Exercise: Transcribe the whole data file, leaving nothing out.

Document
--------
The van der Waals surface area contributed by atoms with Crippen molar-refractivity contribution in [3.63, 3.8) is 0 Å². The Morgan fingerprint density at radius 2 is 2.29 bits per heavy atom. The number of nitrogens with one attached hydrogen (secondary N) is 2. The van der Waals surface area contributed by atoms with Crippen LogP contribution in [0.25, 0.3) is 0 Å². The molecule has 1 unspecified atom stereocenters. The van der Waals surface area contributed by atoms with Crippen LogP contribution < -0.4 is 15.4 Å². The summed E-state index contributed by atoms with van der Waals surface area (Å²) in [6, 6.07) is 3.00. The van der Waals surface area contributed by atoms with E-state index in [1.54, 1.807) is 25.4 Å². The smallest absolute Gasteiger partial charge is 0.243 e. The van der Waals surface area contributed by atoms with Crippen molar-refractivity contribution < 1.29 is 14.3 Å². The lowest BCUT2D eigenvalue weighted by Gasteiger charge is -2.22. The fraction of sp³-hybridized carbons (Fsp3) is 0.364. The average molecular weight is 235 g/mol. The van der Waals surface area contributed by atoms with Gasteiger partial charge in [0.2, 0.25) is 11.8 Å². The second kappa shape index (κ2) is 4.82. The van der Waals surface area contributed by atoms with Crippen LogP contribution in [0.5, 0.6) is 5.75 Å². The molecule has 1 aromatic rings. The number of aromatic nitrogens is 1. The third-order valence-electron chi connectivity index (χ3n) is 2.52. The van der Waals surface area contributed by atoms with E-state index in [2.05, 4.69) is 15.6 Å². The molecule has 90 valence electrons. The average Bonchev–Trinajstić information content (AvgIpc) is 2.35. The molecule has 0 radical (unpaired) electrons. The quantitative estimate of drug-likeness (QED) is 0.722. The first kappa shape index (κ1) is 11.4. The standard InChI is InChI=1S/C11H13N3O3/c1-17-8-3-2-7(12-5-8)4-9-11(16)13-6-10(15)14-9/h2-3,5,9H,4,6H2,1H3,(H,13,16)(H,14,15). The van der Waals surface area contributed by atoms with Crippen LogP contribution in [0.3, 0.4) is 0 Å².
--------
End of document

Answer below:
The van der Waals surface area contributed by atoms with Crippen molar-refractivity contribution in [3.63, 3.8) is 0 Å². The Morgan fingerprint density at radius 2 is 2.29 bits per heavy atom. The number of nitrogens with one attached hydrogen (secondary N) is 2. The van der Waals surface area contributed by atoms with Crippen LogP contribution in [0.25, 0.3) is 0 Å². The molecule has 1 unspecified atom stereocenters. The van der Waals surface area contributed by atoms with Crippen LogP contribution < -0.4 is 15.4 Å². The summed E-state index contributed by atoms with van der Waals surface area (Å²) in [6, 6.07) is 3.00. The van der Waals surface area contributed by atoms with E-state index in [1.54, 1.807) is 25.4 Å². The smallest absolute Gasteiger partial charge is 0.243 e. The van der Waals surface area contributed by atoms with Crippen molar-refractivity contribution < 1.29 is 14.3 Å². The lowest BCUT2D eigenvalue weighted by Gasteiger charge is -2.22. The fraction of sp³-hybridized carbons (Fsp3) is 0.364. The average molecular weight is 235 g/mol. The van der Waals surface area contributed by atoms with Gasteiger partial charge in [0.2, 0.25) is 11.8 Å². The second kappa shape index (κ2) is 4.82. The van der Waals surface area contributed by atoms with Crippen LogP contribution in [0.5, 0.6) is 5.75 Å². The molecule has 1 aromatic rings. The number of aromatic nitrogens is 1. The third-order valence-electron chi connectivity index (χ3n) is 2.52. The van der Waals surface area contributed by atoms with E-state index in [2.05, 4.69) is 15.6 Å². The molecule has 90 valence electrons. The average Bonchev–Trinajstić information content (AvgIpc) is 2.35. The molecule has 0 radical (unpaired) electrons. The quantitative estimate of drug-likeness (QED) is 0.722. The first kappa shape index (κ1) is 11.4. The standard InChI is InChI=1S/C11H13N3O3/c1-17-8-3-2-7(12-5-8)4-9-11(16)13-6-10(15)14-9/h2-3,5,9H,4,6H2,1H3,(H,13,16)(H,14,15). The van der Waals surface area contributed by atoms with Crippen LogP contribution in [0.3, 0.4) is 0 Å².